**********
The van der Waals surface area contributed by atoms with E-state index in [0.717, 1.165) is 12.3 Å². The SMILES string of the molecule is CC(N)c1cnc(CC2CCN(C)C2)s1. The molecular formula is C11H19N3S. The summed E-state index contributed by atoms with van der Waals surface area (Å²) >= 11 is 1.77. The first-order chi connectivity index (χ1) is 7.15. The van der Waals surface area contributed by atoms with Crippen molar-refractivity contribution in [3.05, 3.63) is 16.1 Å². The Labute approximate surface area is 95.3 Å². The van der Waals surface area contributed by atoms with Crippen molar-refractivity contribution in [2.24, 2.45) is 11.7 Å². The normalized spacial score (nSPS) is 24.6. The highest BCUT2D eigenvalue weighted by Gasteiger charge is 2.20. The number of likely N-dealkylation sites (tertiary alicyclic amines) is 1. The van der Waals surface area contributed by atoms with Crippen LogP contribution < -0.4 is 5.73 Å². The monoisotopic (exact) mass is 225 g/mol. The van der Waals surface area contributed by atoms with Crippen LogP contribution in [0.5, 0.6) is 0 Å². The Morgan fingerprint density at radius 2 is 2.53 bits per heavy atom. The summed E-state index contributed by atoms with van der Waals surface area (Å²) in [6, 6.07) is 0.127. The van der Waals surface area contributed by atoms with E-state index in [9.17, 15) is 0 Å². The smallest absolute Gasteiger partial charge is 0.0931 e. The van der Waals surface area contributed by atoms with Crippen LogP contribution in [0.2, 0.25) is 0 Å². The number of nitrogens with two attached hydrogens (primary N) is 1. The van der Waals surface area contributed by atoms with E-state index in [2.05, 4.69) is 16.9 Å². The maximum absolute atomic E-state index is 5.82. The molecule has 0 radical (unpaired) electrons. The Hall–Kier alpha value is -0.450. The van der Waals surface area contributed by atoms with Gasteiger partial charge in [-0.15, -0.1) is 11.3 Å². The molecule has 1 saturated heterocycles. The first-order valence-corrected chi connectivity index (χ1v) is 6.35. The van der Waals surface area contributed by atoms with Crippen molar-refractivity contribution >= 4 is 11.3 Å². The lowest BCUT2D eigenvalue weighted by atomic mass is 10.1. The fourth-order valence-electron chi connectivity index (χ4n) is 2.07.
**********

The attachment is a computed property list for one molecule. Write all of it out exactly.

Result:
The van der Waals surface area contributed by atoms with E-state index in [0.717, 1.165) is 12.3 Å². The SMILES string of the molecule is CC(N)c1cnc(CC2CCN(C)C2)s1. The molecular formula is C11H19N3S. The summed E-state index contributed by atoms with van der Waals surface area (Å²) >= 11 is 1.77. The first-order chi connectivity index (χ1) is 7.15. The van der Waals surface area contributed by atoms with Crippen molar-refractivity contribution in [3.05, 3.63) is 16.1 Å². The Labute approximate surface area is 95.3 Å². The van der Waals surface area contributed by atoms with Crippen molar-refractivity contribution in [2.24, 2.45) is 11.7 Å². The normalized spacial score (nSPS) is 24.6. The highest BCUT2D eigenvalue weighted by Gasteiger charge is 2.20. The number of likely N-dealkylation sites (tertiary alicyclic amines) is 1. The van der Waals surface area contributed by atoms with Crippen LogP contribution < -0.4 is 5.73 Å². The monoisotopic (exact) mass is 225 g/mol. The van der Waals surface area contributed by atoms with Crippen LogP contribution in [0.5, 0.6) is 0 Å². The Morgan fingerprint density at radius 2 is 2.53 bits per heavy atom. The summed E-state index contributed by atoms with van der Waals surface area (Å²) in [6, 6.07) is 0.127. The van der Waals surface area contributed by atoms with E-state index in [9.17, 15) is 0 Å². The smallest absolute Gasteiger partial charge is 0.0931 e. The van der Waals surface area contributed by atoms with Crippen LogP contribution in [0.2, 0.25) is 0 Å². The number of nitrogens with two attached hydrogens (primary N) is 1. The van der Waals surface area contributed by atoms with E-state index in [2.05, 4.69) is 16.9 Å². The maximum absolute atomic E-state index is 5.82. The molecule has 0 radical (unpaired) electrons. The Hall–Kier alpha value is -0.450. The van der Waals surface area contributed by atoms with Gasteiger partial charge in [-0.15, -0.1) is 11.3 Å². The molecule has 1 saturated heterocycles. The first-order valence-corrected chi connectivity index (χ1v) is 6.35. The van der Waals surface area contributed by atoms with Crippen molar-refractivity contribution >= 4 is 11.3 Å². The lowest BCUT2D eigenvalue weighted by atomic mass is 10.1. The fourth-order valence-electron chi connectivity index (χ4n) is 2.07.